Lori Loughlin "very upset and up in arms" against Varsity Blues Scandal whistleblower Morrie Tobin
Loughlin and actress Felicity Huffman were among 50 people named in the alleged conspiracy to defraud and undermine competitive student admissions at top colleges in the country
Actress Lori Loughlin is reportedly furious with finance executive Morrie Tobin for being the one to tip off the FBI about the college admissions scandal, which is now being known as the "Varsity Blues Scandal."
According to reports, Tobin is the executive vice president at Segami Images Inc, and was being investigated by the FBI in a securities-fraud case when he tipped off the authorities about the scam.
He reportedly told authorities that the head women's soccer coach at Yale had taken a bribe in return for getting his daughter into the University in an "effort to obtain leniency in his own case." It was only when the FBI started investigating that they realized how massive the scam was, and involved high profile celebrities like Loughlin and 'Desperate Housewives' actress Felicity Huffman.
Now it is being reported that the 54-year-old 'Fuller House' actress "is very upset and up in arms over what Morrie did."
A source revealed to Hollywood Life: "Several parents are hurt, disgusted and feeling betrayed by the man who ratted out the Varsity Blues scandal -- Morrie Tobin, including Lori Loughlin and Felicity Huffman."
The source told Hollywood Life: "Lori Loughlin is very upset and up in arms over what Morrie did. She is placing a lot of this blame on him. She, along with several other parents cannot believe he would do this. They’re livid. A lot of parents who feel just as stunned are rallying around her."
MEA WorldWide (MEAWW) previously reported that Loughlin and Huffman were among 50 people who were named on March 12 in an alleged conspiracy to defraud and undermine competitive student admissions at top colleges in the country.
According to the US Attorney's Office in Massachusetts, Loughlin’s husband, fashion designer Mossimo Giannulli is also one of the named parents.
The actresses were among the ultra-rich parents who were charged for the scandal, after allegedly bribing Ivy League universities like University of Southern California, Yale, and Stanford, up to $6.5 million to get their children admitted. The man behind the entire operation was revealed to be college prep business founder William "Rick" Singer.
According to the documents, Huffman has been charged with conspiracy to commit mail fraud and honest services mail fraud after being accused of paying $15,000 in a scheme to boost her daughter’s SAT scores. She was released on a $250,000 bond after her arrest last Tuesday and appeared in a Los Angeles court on Friday. According to the US Attorney's Office, Huffman's next preliminary court hearing is set to take place on March 29 at a Boston court.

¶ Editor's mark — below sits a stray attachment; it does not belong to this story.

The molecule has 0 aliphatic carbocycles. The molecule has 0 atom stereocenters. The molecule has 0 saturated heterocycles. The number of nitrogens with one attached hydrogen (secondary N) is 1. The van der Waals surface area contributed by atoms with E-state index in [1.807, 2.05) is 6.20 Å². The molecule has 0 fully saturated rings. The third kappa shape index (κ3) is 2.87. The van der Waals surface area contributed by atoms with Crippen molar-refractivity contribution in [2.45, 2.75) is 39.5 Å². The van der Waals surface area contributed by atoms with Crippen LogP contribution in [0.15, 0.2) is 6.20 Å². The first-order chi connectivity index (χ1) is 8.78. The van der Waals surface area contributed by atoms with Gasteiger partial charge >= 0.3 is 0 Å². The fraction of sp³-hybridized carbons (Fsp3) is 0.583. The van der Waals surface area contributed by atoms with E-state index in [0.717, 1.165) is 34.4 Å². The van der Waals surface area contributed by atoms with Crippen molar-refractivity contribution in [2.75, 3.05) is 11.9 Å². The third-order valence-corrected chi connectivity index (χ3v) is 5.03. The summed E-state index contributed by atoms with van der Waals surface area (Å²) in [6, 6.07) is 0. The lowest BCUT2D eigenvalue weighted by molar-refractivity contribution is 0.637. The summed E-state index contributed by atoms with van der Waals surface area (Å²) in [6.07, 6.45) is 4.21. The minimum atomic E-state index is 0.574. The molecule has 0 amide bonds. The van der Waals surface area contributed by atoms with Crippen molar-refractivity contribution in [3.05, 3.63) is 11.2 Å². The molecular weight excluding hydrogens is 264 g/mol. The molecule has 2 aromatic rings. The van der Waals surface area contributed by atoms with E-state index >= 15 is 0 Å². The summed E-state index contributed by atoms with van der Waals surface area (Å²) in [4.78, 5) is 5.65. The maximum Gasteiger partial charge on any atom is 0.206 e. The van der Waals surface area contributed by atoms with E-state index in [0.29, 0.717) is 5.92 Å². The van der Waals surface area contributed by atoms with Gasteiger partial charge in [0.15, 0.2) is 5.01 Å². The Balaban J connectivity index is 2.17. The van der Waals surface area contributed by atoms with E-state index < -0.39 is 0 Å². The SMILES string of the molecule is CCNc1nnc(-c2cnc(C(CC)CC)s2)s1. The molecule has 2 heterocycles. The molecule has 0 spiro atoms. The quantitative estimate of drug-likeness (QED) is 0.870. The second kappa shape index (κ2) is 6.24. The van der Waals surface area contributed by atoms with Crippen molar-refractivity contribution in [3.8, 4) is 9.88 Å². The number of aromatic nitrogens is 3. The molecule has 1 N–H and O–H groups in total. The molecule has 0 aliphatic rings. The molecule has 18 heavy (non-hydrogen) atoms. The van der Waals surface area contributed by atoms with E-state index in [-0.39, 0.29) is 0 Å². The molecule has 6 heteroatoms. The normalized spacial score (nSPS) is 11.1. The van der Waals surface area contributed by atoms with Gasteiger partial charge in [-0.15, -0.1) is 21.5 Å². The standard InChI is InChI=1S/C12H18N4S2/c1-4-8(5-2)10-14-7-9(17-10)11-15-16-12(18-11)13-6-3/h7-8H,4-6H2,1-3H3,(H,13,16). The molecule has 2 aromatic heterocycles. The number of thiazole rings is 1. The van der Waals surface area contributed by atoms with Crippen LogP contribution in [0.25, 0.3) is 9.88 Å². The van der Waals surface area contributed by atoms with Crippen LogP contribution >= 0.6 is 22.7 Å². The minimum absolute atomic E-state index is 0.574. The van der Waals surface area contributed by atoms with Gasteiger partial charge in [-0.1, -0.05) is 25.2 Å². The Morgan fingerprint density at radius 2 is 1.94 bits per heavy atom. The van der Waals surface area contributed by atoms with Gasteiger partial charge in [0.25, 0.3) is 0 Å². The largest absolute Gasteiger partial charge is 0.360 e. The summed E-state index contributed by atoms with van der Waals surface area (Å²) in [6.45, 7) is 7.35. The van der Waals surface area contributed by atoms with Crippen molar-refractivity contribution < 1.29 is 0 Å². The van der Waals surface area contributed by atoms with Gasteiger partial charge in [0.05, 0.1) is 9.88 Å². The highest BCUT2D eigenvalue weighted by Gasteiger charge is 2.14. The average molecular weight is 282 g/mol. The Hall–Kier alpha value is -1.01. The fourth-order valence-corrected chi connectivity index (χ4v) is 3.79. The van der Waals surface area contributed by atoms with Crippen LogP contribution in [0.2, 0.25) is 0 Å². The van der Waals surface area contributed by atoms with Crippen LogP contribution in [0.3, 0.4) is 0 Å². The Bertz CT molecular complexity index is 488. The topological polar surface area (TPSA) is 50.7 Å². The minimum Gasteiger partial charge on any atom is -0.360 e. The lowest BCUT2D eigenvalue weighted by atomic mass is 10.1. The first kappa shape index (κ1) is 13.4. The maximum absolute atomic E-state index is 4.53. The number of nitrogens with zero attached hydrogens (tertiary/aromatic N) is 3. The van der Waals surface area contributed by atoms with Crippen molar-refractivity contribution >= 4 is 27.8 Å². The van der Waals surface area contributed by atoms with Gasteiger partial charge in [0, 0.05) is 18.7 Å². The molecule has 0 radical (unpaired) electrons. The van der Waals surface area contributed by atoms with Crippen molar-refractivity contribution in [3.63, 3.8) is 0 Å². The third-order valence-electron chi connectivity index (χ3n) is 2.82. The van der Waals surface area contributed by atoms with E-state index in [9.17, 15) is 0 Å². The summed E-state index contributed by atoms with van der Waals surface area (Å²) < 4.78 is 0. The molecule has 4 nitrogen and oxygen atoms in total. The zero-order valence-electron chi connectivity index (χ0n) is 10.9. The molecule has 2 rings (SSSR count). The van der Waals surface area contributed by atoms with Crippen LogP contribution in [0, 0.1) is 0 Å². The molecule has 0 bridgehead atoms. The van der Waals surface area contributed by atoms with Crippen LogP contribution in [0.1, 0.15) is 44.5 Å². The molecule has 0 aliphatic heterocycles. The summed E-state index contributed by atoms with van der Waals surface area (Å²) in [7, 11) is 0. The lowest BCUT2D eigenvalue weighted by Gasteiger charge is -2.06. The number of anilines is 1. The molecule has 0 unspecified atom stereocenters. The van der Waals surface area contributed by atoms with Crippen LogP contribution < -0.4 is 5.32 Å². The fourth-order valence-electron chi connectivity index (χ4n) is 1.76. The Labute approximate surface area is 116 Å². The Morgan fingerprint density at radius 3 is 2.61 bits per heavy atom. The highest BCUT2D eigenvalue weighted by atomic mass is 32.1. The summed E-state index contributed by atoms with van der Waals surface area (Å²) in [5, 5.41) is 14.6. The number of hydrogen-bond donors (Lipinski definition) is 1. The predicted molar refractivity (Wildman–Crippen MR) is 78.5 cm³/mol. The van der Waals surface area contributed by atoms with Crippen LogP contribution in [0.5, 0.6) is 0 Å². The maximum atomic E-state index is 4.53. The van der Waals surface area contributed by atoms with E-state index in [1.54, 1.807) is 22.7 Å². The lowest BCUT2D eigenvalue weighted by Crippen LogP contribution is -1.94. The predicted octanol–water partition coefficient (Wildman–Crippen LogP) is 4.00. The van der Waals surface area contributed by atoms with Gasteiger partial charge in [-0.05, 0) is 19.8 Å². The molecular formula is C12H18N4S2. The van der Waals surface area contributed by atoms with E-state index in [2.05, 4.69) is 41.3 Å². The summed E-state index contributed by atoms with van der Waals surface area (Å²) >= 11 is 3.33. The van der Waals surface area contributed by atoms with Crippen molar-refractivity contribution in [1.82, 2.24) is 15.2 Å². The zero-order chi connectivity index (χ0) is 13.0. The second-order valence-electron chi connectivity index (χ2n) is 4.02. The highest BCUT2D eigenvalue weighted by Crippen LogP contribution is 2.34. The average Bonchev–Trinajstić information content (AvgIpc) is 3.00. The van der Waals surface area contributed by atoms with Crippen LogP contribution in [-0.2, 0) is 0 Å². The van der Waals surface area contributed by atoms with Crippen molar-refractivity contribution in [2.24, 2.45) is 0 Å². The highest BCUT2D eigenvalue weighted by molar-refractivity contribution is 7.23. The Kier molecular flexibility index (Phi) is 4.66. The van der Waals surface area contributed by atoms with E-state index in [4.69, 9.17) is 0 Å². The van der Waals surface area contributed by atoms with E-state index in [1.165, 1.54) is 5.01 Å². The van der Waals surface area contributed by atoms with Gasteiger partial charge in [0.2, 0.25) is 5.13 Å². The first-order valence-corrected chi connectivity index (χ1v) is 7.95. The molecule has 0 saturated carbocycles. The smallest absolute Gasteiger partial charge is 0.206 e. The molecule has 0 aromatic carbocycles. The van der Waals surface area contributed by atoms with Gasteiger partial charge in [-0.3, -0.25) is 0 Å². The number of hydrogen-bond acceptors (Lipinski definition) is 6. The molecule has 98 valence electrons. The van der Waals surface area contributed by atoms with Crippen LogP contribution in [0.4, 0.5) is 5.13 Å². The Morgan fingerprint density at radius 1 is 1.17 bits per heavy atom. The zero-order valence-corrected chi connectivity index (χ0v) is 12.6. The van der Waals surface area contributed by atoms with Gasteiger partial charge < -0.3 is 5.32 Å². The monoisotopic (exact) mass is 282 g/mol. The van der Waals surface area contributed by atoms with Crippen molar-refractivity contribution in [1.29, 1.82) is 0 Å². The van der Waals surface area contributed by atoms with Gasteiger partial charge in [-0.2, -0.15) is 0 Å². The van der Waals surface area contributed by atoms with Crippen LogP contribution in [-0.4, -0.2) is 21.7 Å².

Meanwhile, Loughlin and Giannulli allegedly bribed officials with over $500,000 in a bid to secure their daughters a spot on the USC crew team, despite the fact that they do not row. The pair was subsequently charged with conspiracy to commit mail fraud and honest services mail fraud.
Loughlin made her first appearance in a federal court in Los Angeles just hours after being taken into custody last Wednesday. According to the Associated Press, a judge set bonds for both Loughlin and Giannulli at $1 million each, which they posted and were released immediately after.
Massachusetts State Criminal Defense Attorney Edward Molari told Hollywood Life that it is possible that both Loughlin and Huffman could face 20 years in jail each for their involvement in the fraud case. He said: "Once someone is involved in a conspiracy, they are liable for the crimes committed by their co-conspirators. [Lori and Felicity] are alleged to have conspired to commit money laundering, mail, and wire fraud offenses. Each of those offenses carries a maximum of 20 years and fines of not more than $500,000 or twice the value of the property involved."
He also said, however, that giving the actresses 20 years of jail time may not end up being what the court decides. Molari concluded: "Jail is always a possibility in a criminal case, but I would not say it is a foregone conclusion."